UN calls on world to 'flood' Gaza with aid as more children die of starvation

AFP , Tuesday 5 Mar 2024

The United Nations on Tuesday called on the international community to "flood" Gaza with aid amid reports that children are dying of starvation in the war-torn Palestinian territory.

Palestinian children receive cooked food rations as part of a volunteer youth initiative in Rafah in the southern Gaza Strip, on March 5, 2024. AFP


"With children starting ... to die from starvation, that should be an alarm like no other," Jens Laerke, spokesman for the UN humanitarian agency, told reporters in Geneva.

The Palestinian health ministry in Gaza has reported that 15 children have starved to death in a single hospital, and the UN has said famine is "almost inevitable" in the territory, under assault by Israel since October 7.

The UN's World Health Organization (WHO) reported "grim" findings and scenes of starving children after reaching two northern hospitals with aid last weekend for the first time since October.

Doctors at Kamal Adwan Hospital, the only paediatrics hospital in northern Gaza, told the team that "at least 10 children had died due to starvation", Ahmed Dahir, who headed the mission, told a Geneva press briefing from the war-ravaged Palestinian territory.

The health ministry has since reported that the number of child deaths at the hospital due to malnutrition and dehydration had risen to 15, with another six acutely malnourished infants at dire risk.

'Flood Gaza with aid' 

"If not now, when is the time to pull the stops, break the glass, and flood Gaza with the aid that it needs?" Laerke asked.

"That is what we need to see happen."

US cargo planes airdropped more than 36,000 meals in northern Gaza on Tuesday in a joint operation with Jordan, the US military said, amid the international scramble to ease the growing humanitarian crisis there.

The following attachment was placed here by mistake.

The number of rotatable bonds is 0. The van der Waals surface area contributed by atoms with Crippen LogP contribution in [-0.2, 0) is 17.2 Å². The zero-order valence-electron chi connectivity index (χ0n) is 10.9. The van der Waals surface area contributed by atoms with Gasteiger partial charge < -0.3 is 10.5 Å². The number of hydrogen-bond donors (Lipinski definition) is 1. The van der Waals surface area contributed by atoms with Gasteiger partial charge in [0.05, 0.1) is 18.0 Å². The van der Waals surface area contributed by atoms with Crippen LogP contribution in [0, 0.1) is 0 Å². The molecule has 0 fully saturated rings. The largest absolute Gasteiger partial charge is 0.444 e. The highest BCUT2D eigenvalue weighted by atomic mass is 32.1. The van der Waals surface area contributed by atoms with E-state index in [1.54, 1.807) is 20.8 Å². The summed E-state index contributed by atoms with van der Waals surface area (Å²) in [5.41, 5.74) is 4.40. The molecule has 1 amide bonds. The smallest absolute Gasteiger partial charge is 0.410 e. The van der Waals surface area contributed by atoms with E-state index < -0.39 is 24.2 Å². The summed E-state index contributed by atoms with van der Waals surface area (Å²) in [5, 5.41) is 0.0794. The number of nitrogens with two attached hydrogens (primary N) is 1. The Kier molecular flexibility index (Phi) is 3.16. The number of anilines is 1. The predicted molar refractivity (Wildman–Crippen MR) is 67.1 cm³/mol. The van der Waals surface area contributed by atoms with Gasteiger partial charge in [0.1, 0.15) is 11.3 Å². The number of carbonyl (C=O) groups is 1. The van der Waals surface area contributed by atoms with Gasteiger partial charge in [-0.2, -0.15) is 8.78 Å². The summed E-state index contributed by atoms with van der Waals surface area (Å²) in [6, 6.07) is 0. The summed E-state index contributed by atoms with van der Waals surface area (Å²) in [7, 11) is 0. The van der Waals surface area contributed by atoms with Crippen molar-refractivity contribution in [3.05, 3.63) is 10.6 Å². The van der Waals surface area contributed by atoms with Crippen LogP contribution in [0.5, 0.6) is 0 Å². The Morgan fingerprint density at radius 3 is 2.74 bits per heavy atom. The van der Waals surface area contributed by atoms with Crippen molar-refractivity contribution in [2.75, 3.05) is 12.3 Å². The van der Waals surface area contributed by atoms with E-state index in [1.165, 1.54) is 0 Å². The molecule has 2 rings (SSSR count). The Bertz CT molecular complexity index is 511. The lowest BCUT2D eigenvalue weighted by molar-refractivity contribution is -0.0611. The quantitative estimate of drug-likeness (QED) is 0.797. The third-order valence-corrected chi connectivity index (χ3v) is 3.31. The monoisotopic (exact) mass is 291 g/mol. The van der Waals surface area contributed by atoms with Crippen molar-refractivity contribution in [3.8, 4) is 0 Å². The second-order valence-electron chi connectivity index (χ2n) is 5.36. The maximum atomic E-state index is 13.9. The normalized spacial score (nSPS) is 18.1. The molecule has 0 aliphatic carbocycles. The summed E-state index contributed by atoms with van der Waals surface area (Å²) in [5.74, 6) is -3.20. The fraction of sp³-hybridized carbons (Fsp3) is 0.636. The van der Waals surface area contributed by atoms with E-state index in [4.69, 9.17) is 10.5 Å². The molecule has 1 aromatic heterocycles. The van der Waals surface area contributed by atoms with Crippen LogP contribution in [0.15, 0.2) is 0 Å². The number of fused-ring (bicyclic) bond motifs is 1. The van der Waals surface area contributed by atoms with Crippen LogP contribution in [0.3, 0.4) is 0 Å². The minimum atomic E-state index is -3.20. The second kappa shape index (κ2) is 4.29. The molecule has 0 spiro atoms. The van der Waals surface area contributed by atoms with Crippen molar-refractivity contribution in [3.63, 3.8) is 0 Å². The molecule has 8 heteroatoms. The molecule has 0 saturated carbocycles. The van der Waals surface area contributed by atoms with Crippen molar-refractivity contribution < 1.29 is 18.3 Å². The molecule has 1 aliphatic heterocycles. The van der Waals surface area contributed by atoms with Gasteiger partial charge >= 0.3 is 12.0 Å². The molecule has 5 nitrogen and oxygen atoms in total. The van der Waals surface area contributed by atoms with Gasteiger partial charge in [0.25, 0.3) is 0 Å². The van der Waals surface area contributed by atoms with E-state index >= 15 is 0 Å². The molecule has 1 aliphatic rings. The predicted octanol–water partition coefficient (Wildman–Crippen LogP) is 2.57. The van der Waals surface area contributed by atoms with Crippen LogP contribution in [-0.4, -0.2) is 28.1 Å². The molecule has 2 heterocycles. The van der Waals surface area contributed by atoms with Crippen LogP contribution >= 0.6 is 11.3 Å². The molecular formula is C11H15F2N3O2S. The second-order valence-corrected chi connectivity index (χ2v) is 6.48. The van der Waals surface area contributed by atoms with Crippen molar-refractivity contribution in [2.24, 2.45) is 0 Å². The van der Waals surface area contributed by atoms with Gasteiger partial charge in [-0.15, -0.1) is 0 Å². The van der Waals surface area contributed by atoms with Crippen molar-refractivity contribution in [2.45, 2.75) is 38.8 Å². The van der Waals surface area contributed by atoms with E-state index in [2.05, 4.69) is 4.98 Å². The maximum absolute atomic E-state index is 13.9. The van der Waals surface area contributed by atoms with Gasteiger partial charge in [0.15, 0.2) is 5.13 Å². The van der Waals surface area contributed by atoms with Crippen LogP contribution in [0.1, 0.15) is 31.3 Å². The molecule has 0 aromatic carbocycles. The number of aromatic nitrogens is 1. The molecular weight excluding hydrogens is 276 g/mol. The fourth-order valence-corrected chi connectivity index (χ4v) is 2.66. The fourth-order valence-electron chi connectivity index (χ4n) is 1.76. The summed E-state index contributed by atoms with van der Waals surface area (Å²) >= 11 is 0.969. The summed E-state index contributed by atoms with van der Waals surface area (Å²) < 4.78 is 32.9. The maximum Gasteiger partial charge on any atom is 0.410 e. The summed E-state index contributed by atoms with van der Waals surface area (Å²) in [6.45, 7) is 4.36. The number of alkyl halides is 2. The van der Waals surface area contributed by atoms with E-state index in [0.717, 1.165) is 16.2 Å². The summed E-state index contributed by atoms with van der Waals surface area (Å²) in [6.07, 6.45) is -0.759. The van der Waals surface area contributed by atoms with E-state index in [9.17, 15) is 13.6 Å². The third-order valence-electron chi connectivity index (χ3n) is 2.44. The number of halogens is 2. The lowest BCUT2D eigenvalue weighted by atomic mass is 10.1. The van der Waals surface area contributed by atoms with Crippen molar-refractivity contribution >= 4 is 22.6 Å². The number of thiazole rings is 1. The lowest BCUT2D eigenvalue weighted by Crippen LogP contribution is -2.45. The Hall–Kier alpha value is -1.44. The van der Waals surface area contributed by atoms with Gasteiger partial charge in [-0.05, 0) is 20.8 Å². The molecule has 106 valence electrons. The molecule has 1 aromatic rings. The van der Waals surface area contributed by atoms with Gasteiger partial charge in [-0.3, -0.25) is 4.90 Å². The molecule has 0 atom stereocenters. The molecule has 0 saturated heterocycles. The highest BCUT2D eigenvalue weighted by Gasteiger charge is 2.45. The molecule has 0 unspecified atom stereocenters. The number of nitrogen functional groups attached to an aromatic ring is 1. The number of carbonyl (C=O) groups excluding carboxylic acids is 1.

But US officials have also warned that the international operation is not enough.

Since Oct.7, Israel's bombardment and ground offensive on Gaza have now killed more than 30,600 and wounded more than 70,000, 70 percent of them women and children, according to the Palestinian health ministry.

A UN assessment in January indicated that more than 15 percent of children under the age of two in northern Gaza, one in six, were acutely malnourished, while three percent were suffering from life-threatening severe wasting.

In southern Gaza, five percent of children aged under two were acutely malnourished, according to that assessment, with the WHO warning the situation had likely gotten worse in recent weeks.


The strict criteria for declaring the situation in Gaza a full-blown famine have yet to be met, but the situation remains dire.

Starvation, or the absolute deficit of calories, can lead to things like organ failure, James Elder, spokesman for the UN children's agency UNICEF, told reporters.

Before reaching that point though, severe malnutrition can be a significant underlying cause of death, leaving children many times more likely to succumb to common childhood diseases.

The fact that malnutrition itself is now also being listed as the direct cause of children's deaths is therefore "alarming", Elder said.

While the famine label might draw more media attention, he stressed that "it doesn't make a lot of difference for the children on the ground".

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